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Jerusalemite Opinion: Two wrongs don't make a rightby Frankie • April 21 2008
Betar Jerusalem clinched its second straight Israeli Premier League football (soccer) championship this week and as expected and has become accustomed in recent years, the fans stormed the pitch before its game at Teddy Stadium against Herzliya was officially over. Betar was winning 1-0 at the time. The stunt, a common one in Israeli football, which has been done countless times before by fans from all the major teams, was expected, even though the club and police had hoped to prevent it. In the end, the referee was unable to clear the field to play the last minutes and filed his report with the Israeli Football Association accordingly.
On Thursday the IFA’s judicial committee ruled on Betar’s punishment: A technical loss in that game, removal of 2 points from the team’s results and playing the rest of the season’s home games without fans. Accordingly, Betar is now not the champion yet and will need to win a game or two combined to re-clinch the title.
The ruling managed to irk the vast majority of football fans. Aside from Betar fans, supporters of Maccabi Tel Aviv, Hapoel Tel Aviv, Maccabi Petah Tikva and Hapoel Kfar Saba are also angry since Herzliya now leapfrogs them all in moving from 10th place to sixth for a “victory�? in which it failed to score any goals. Likewise the two teams fighting relegation, Ashdod and Bnei Yehuda, see their hopes of staying alive dampened as Herzliya pulls away with three unearned points.
You surely won’t hear me saying that Betar fans should go unpunished for storming the pitch, but shouldn’t the punishment fit the crime? And shouldn’t those who are supposed to keep the order look in the mirror as well?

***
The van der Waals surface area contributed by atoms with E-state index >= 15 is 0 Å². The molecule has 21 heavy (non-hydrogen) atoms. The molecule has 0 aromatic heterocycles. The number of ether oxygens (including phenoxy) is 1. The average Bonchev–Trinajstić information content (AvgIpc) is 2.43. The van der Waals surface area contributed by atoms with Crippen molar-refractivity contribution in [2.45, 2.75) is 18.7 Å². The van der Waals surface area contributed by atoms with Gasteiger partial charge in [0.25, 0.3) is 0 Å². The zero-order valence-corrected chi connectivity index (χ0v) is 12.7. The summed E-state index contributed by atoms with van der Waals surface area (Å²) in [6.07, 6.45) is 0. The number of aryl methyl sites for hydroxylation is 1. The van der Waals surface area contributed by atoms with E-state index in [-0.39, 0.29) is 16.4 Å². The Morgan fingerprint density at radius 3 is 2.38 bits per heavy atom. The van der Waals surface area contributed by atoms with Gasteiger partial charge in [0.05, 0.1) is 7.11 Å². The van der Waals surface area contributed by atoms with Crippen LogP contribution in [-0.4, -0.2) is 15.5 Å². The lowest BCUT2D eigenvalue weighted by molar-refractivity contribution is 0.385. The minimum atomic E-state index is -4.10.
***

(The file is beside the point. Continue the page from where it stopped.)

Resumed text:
Betar fans have earned their reputation as a rowdy bunch over the years. The history of it boils down to a feeling of discrimination from Sephardic Jerusalemites in the 1960s and ‘70s. The same feelings that Menachem Begin championed to become Prime Minister in 1977 and that the Black Panthers voiced angrily earlier on, football fans brought to Betar games. It was all in good spirit with the times, but slowly got out of hand by the 1990s, when the next generation of fans went to the games just to create “balagan�? rather than support the team they felt was representing their town and culture against the clubs with bigger money from Tel Aviv. Over time, this behavior has caused a split among Betar fans between the balagan camp that sits in the East Stand and the rest in the West.
This punishment only strengthens the feeling of discrimination that many Betar fans already felt, since nothing like it was ever handed to Maccabi Haifa or Maccabi Tel Aviv in the past when their fans did the same. Moreover, it does nothing to solve the problem. Anyone who thinks that in the same situation next season, the same fans wouldn’t try this stunt again because of what the IFA might do to Betar truly doesn’t see the whole picture. The fans that cause the trouble are only looking for the balagan. And coming down hard on the team gives them more reason to do this again.
Crowd violence in sports has been a problem overseas as well. In England, the crackdown came from the government and the solution was to go after the fans who commit the offenses. That means using video cameras and undercover officers at games to find those who are inciting and to go after them. And ultimately, that is the only way to stop this in the future. Betar fans, players and owner Arcadi Gaydamak shouldn’t have to suffer for a few hundred idiots. And let’s be honest, if those same fools stormed the stage when the Israeli philharmonic was playing, would anyone condone going after the musicians for failing to control the theatergoers?
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